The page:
• Installs kubectl on the target Amazon EKS cluster instances
  • Uses two required parameters—the Amazon EKS cluster name and namespace where your application pods are running
  • Runs kubectl delete, deleting one of our application pods from a specific namespace

5. Choose Create document.

6. Create a new experiment template on the AWS FIS console.

7. For Name, enter DeletePod.

8. For Action type, choose aws:ssm:send-command.

This runs the Systems Manager API action SendCommand to our target EC2 instances.

After choosing this action, we need to provide the ARN for the document we created earlier, and provide the appropriate values for the cluster and namespace. In our example, we named the document Delete-Pods, our cluster name is aws-fis-eks, and our namespace is nginx.

9. For documentARN, enter arn:aws:ssm:<region>:<accountId>:document/Delete-Pods.

10. For documentParameters, enter {"Cluster":"aws-fis-eks", "Namespace":"nginx", "InstallDependencies":"True"}.

11. Choose Save.

Figure 14: Select Action type

Figure 14: Select Action type

12. For our targets, we can either target our resources by resource IDs or resource tags. For this example we target one of our node instances by resource ID.

Figure 15: Specify target resource

Figure 15: Specify target resource

13. After you create the template successfully, start the experiment.

When the experiment is complete, check your application pods. In our case, AWS FIS stopped one of our pod replicas and because we use a Kubernetes deployment, as we discussed before, a new pod replica was created.

Figure 16: Check Deployment pods

Figure 16: Check Deployment pods

Clean up

To avoid incurring future charges, follow the steps below to remove all resources that was created following along with this post.

  1. From the AWS FIS console, delete the following experiments, TerminateWorkerNodes & DeletePod.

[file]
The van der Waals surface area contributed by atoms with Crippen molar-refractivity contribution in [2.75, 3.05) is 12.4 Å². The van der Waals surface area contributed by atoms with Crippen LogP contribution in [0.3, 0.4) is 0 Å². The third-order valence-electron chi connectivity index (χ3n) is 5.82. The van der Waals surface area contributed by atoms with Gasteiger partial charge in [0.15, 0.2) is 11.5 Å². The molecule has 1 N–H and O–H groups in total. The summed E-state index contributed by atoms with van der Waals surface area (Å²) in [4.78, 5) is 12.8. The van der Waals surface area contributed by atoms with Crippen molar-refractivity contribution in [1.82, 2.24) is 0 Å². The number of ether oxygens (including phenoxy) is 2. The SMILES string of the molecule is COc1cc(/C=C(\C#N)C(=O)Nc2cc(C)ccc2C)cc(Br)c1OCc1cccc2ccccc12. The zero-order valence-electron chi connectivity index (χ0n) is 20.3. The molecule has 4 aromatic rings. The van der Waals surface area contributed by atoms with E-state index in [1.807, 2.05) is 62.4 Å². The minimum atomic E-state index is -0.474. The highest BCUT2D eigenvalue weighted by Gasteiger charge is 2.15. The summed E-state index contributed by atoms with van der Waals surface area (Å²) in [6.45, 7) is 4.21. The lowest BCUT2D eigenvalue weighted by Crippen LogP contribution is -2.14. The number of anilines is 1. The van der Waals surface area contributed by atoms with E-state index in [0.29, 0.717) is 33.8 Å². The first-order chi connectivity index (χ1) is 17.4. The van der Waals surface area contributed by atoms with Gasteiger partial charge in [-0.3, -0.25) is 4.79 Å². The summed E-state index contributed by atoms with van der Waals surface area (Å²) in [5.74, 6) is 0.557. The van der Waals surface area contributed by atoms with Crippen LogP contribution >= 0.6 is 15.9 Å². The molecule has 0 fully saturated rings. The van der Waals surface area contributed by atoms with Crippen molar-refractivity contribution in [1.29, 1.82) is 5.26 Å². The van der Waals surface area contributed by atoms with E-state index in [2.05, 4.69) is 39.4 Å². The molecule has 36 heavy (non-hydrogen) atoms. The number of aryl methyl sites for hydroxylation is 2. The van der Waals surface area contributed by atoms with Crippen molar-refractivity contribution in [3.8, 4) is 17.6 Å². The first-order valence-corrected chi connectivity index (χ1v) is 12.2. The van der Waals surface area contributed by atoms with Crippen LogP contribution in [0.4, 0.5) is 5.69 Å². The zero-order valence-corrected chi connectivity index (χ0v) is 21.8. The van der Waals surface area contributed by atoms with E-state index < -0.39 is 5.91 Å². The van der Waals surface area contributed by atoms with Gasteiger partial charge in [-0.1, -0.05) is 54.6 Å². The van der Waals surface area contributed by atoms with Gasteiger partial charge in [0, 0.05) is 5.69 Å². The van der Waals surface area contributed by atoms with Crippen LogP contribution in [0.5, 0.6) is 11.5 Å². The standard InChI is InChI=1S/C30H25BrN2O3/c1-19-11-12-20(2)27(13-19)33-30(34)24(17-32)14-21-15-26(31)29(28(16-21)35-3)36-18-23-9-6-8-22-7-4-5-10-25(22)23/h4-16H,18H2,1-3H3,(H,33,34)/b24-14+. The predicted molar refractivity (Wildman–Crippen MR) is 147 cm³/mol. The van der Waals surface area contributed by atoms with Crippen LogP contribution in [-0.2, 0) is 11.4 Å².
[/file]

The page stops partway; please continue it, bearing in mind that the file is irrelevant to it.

2. From the AWS EKS console, delete the test cluster created following this post, aws-fis-eks.
  3. From the AWS Identity and Access Management (IAM) console, delete the IAM role AWSFISRole.
  4. From the Amazon CloudWatch console, delete the CloudWatch alarm CheckEKSNodes.
  5. From the AWS Systems Manager console, delete the Owned by me document Delete-Pods.

Conclusion

In this post, we showed two ways you can run fault injection experiments on Amazon EKS using AWS FIS. First, we used a native action supported by AWS FIS to terminate instances from our Amazon EKS cluster. Then, we extended AWS FIS to inject custom faults on our containerized applications running on Amazon EKS.

For more information about AWS FIS, check out the AWS re:Invent 2020 session AWS Fault Injection Simulator: Fully managed chaos engineering service. If you want to know more about chaos engineering, check out the AWS re:Invent session Testing resiliency using chaos engineering and The Chaos Engineering Collection. Finally, check out the following GitHub repo for additional example experiments, and how you can work with AWS FIS using the AWS Cloud Development Kit (AWS CDK).

 

About the authors

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Omar is a Professional Services consultant who helps customers adopt DevOps culture and best practices. He also works to simplify the adoption of AWS services by automating and implementing complex solutions.

 

 

 

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Daniel Arenhage is a Solutions Architect at Amazon Web Services based in Gothenburg, Sweden.

 

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Categories: DevOps